Tonight’s theme is the Great British Songbook, so Hannah has picked The Rolling Stones’ Satisfaction, because it connects with how she felt about being in the bottom two. I can certainly see how the lyric “Better come back later next week ‘cause you see I’m on a losing streak,” might resonate. The song plays to her strengths as a belter, but it’s a little distracting watching her shout it atop a giant rotating hatbox. Surrounded by dancers who look like DJ Towa Tei, pretending to play trumpets, she’s unsurprisingly gone for the Aretha Franklin arrangement. It suits her voice, and the adlibs work better than they have any right to. This might be too early to call, but her performance should be fun enough to see her safely through to next week. Louis compares her to Tina Turner, because of no reason at all, and Nicole promises to spend all her money voting. Something smells a little dodgy there, and it’s not just Hannah’s leather leggings.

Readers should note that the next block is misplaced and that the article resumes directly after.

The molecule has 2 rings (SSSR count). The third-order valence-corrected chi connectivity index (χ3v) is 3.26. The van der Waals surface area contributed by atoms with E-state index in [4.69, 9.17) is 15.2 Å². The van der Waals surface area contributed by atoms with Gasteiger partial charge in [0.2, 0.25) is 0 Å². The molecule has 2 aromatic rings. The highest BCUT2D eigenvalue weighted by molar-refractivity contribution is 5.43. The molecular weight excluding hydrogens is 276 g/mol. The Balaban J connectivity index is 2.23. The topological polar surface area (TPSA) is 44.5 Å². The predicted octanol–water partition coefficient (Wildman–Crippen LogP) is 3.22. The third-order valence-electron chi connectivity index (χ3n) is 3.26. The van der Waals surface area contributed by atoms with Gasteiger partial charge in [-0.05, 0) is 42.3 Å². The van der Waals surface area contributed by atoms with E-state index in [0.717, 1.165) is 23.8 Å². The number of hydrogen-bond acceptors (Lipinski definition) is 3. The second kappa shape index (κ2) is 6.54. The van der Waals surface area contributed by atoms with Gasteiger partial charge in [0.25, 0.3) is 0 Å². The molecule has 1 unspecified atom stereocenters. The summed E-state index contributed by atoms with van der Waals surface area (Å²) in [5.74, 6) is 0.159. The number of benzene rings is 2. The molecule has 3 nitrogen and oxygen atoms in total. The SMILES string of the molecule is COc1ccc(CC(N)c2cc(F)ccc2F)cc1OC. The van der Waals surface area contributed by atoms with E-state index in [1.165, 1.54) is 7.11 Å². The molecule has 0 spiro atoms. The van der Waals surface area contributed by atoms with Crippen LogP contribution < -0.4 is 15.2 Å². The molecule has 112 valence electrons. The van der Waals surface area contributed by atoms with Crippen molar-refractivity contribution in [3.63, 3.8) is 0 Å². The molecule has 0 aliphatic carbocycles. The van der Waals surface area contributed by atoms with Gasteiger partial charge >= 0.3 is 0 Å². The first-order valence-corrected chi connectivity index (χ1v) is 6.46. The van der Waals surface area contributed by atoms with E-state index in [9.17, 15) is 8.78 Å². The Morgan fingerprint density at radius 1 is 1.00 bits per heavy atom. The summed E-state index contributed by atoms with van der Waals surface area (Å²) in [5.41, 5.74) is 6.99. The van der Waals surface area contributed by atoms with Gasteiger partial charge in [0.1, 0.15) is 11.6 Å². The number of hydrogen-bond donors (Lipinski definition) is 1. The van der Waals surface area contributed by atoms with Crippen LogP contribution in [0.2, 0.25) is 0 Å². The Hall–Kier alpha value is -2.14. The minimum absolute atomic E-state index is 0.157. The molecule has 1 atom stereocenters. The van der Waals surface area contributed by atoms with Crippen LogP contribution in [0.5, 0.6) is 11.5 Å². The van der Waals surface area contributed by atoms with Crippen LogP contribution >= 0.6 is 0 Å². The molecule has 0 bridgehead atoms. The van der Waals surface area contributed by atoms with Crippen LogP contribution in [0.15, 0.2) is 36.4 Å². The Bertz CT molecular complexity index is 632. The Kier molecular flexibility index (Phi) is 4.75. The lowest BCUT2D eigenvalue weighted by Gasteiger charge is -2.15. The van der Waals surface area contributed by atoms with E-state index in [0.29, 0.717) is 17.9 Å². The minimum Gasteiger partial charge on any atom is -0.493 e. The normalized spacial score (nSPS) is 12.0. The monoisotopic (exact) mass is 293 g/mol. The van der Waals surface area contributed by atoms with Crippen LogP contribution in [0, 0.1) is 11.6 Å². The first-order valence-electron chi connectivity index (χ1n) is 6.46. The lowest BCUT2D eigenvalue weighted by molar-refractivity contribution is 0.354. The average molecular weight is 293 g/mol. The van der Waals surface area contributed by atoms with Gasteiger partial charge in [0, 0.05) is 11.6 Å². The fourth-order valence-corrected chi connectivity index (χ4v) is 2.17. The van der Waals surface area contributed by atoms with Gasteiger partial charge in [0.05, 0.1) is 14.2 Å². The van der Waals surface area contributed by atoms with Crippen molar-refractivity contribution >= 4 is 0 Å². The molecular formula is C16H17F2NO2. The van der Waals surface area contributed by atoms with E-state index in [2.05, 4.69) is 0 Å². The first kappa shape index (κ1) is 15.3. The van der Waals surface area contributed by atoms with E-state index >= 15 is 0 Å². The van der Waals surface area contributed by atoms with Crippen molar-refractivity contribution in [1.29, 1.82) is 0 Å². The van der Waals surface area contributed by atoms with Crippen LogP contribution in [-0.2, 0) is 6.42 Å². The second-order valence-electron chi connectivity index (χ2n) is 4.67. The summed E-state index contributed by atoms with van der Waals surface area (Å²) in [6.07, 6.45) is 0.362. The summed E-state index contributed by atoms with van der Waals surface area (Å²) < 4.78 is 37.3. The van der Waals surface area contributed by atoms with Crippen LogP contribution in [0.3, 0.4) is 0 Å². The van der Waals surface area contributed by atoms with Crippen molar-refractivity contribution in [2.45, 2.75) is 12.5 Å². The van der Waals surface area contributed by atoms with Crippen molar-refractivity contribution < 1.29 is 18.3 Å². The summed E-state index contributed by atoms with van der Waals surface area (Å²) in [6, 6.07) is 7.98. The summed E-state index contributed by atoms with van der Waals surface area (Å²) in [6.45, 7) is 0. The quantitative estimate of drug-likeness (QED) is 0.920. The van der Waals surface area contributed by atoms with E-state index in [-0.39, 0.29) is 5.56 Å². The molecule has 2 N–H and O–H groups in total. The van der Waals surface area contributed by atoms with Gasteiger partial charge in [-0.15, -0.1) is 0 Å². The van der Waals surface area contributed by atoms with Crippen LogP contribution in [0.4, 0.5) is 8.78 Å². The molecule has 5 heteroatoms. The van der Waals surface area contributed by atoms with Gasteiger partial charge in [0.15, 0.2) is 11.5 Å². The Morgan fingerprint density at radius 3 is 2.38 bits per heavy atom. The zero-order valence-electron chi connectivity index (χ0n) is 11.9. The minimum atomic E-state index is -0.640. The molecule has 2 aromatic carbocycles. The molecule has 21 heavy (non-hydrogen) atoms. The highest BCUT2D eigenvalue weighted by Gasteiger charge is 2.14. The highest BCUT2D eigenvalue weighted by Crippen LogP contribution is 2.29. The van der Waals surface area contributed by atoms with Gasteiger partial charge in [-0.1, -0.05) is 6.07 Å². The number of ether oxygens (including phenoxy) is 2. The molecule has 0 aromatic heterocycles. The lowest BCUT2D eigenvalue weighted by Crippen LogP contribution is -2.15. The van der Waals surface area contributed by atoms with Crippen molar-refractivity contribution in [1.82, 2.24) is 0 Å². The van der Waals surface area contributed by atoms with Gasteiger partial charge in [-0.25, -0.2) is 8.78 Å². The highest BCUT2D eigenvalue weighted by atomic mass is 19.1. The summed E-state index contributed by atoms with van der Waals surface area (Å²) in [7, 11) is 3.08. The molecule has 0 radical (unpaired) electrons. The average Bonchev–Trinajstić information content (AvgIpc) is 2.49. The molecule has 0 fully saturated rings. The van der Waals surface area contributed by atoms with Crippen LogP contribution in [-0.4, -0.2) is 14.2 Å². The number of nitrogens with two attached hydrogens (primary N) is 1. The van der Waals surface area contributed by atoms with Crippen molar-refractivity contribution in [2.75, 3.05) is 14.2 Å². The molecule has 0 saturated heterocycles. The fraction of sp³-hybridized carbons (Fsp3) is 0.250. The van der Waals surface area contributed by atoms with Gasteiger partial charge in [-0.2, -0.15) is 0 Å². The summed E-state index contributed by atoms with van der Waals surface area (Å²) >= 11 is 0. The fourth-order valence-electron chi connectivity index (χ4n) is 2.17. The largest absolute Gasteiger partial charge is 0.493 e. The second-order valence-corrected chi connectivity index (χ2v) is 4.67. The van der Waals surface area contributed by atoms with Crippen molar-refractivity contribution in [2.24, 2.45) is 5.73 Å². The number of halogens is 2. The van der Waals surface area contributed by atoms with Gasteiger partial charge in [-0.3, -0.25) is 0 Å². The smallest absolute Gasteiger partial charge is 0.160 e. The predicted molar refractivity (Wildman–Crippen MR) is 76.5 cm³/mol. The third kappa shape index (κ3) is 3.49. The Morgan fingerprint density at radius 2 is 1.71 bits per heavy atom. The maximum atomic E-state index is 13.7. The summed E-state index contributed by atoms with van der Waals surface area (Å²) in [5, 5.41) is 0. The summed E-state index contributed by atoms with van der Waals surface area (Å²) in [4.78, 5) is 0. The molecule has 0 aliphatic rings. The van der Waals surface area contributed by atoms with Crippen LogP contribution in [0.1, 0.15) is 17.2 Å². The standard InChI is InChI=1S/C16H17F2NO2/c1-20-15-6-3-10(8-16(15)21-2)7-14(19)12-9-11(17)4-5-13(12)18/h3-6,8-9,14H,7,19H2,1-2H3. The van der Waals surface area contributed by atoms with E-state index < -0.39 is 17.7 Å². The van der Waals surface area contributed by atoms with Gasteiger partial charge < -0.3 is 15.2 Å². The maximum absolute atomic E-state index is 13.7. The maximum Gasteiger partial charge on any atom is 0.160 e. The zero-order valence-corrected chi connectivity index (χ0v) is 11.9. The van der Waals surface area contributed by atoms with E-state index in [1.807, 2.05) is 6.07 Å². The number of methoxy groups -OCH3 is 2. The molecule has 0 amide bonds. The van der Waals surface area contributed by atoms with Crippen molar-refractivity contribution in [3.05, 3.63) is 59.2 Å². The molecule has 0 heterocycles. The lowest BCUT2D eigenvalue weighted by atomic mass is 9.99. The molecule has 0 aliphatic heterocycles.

Louis is the only judge left with all his acts. Marbles; not so much. He’s taken the boys out ice-skating, and is modelling a rather ridiculous bobble hat. But his noxious knitwear is still less unpleasant than Luke’s hair, which is on the verge of becoming sentient. For tonight’s performance, he’s picked one of Elton John’s most annoyingly cloying and inane songs. But credit to him for managing to make it even worse. As he croaks and growls his way through Your Song, the producers run some scratched film of a girl cavorting in a garden – like one of the murder tapes from Sinister. Gary tells the grubby crooner “You’re not a technical singer,” but to be fair, he could have also used the words ‘tuneful,’ ‘capable’ or ‘decent.’ Nicole commends him for his originality, saying “You didn’t do Elton’s version, you did your version,” (*cough* Ellie Goulding *cough*). Apparently, she seems to think that he put his own unique stamp on it, which is a nice way of saying ‘grubby handprint’. Dermot attempts to wrap things up, pointing out that “Your inspiration comes from many ways,” causing me to wonder whether he’s been tapping Nicole’s minibar. “Let’s give it up for Luke,” he shouts, as I wish that he’d rearrange the words in that sentence.